According to the UN Office for Disaster Risk Reduction (UNISDR), flooding accounted for 43 percent of all natural disasters between 1995 and 2015. In this period, there were over 3,000 flood disasters, affecting around 2.3 billion people. In 2016 alone, flood peril caused $62 billion worth of damage worldwide.
In its The Human Cost of Weather Related Disasters report, UNISDR warns that the impact of flood disasters is becoming more severe, affecting ever wider areas while the population living in these vulnerable regions rapidly rises.
The likely rise in sea levels due to climate change will further exacerbate this threat. Scientists predict that there will be a 10cm-20cm rise in sea levels by 2050, doubling the frequency of coastal flooding across the tropics.
This is particularly a threat in lower and middle-income countries where socio-economic development has seen mass urbanization and deforestation. It is no surprise that of the 20 cities most vulnerable to flooding, 14 are in the developing world, five of which are in China and four in India. These countries are also vulnerable to weather-related flooding, especially in the summer months as rainy season and tropical storms like the annual Atlantic hurricanes hit, devastating communities. But the developed world can also be hit hard – in August 2016, floods in the U.S. cost $10-15 billion in economic damage, while the floods that hit northern Europe earlier that summer caused damage in excess of $5 billion.
A serious flooding event impacts society on many levels, both in the short-term devastation it causes and the long-term recovery that follows. And the consequences of floods are often hard to predict.
“The ripple effects are tremendous,” says John Dickson, President of NFS Edge Insurance, Aon. “When you think about a flood impacting a community, it is not just property that is damaged – everyone is affected. Where are you going to get groceries for your family? How do delivery trucks or emergency vehicles get to the area when the roads are washed away?
“The impact of floods extends far beyond risk of loss to physical structure and threatens the infrastructure that enables the daily interaction of individuals and makes communities possible.”
This may mean long-term disruptions not only to a community’s transportation network but also its supplies of clean water, food, electricity, and communications. This in turn can lead to disease, malnourishment, and further long-term human consequences that can have an economic impact far beyond short-term supply chain and business interruption.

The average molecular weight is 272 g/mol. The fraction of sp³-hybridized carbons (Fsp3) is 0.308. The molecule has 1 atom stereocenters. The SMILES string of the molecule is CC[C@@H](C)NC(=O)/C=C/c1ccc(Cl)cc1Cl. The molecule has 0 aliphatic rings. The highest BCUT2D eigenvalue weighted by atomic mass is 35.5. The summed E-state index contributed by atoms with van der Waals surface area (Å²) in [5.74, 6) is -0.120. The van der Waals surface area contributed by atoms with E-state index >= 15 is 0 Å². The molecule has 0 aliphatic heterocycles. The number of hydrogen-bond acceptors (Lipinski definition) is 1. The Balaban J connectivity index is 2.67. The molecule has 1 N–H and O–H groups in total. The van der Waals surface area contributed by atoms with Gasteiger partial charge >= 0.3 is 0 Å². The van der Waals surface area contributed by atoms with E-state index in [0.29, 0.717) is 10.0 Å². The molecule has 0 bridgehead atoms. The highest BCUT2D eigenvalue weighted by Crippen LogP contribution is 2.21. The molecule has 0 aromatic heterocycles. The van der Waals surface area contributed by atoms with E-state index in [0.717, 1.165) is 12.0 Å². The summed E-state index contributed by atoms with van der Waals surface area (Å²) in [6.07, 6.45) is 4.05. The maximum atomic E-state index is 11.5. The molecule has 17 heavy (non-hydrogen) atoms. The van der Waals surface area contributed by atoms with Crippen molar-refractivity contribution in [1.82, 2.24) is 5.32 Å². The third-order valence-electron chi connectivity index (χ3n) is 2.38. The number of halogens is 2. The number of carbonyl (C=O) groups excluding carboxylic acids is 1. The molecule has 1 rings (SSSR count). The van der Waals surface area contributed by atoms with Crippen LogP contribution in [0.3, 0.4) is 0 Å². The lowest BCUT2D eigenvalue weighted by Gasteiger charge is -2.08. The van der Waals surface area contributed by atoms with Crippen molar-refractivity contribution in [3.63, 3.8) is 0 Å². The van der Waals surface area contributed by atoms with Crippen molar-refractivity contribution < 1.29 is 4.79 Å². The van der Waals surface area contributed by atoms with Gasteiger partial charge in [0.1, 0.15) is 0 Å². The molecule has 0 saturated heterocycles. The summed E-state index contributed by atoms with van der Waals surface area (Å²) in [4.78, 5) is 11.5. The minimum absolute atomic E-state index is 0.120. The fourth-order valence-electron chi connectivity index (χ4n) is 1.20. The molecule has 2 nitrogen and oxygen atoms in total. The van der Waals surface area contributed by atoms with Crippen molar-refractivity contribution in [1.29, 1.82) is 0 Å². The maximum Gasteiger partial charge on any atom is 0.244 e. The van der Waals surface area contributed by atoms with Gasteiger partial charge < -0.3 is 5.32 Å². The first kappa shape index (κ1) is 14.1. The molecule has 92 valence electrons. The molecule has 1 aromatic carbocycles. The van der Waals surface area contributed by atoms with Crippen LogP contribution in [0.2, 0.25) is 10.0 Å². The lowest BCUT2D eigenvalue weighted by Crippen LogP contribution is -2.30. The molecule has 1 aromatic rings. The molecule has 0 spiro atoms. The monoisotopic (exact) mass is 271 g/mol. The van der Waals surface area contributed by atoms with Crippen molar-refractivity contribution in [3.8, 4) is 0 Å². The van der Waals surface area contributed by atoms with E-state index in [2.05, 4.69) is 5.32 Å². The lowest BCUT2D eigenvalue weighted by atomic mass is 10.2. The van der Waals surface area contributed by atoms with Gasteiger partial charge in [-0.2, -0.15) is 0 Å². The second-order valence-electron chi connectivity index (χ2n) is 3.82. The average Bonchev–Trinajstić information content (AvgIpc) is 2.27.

The Economic Cost
The financial impact of flooding also continues to grow. Beyond the initial damage to property, destruction of crops, or loss of livestock, the long-term economic costs can be wide-ranging and hard to predict.
Damage to public infrastructure affects a far greater proportion of the population than those directly inundated by the flood. Loss of livelihoods, reduction in purchasing power and loss of land value in flood zones can leave whole communities economically vulnerable.
Aon estimates that global natural disasters in 2016 combined to cause economic losses of $210 billion, an amount 21 percent above the 16-year average of $174 billion. Flood peril alone caused $62 billion worth of damage – on top of the $560 billion in economic losses caused by floods between 2006 and 2016. This makes flooding the most expensive type of natural disaster over the last decade.
It is of course the most densely populated areas that suffer the largest economic impact. The costliest weather event of 2016 was the summer floods along the Yangtze River basin in China, which caused damage of upwards of $28 billion. The floods threatened up to 80 million people.
On the other side of the globe, in the past 15 years we have seen the two costliest natural disasters in U.S. history during the Atlantic hurricane season. In 2012 Superstorm Sandy caused an estimated $65 billion in damage, while the cost of Hurricane Katrina in 2005 is believed to be greater than $100bn.
The Humanitarian Cost
The greatest toll of a flood disaster on society is always any loss of life that might occur. As the world’s population grows and becomes increasingly centered in large cities, the potential for a humanitarian catastrophe grows.
The UNISDR estimates that between 1995 and 2015, 157,000 people died as a result of floods, and that death tolls from flooding rose in many parts of the world during this period. In 2007, floods killed 3,300 people in India and Bangladesh alone. In 2010, flooding killed 2,100 people in Pakistan and another 1,900 in China, while in 2013 some 6,500 people died due to floods in India.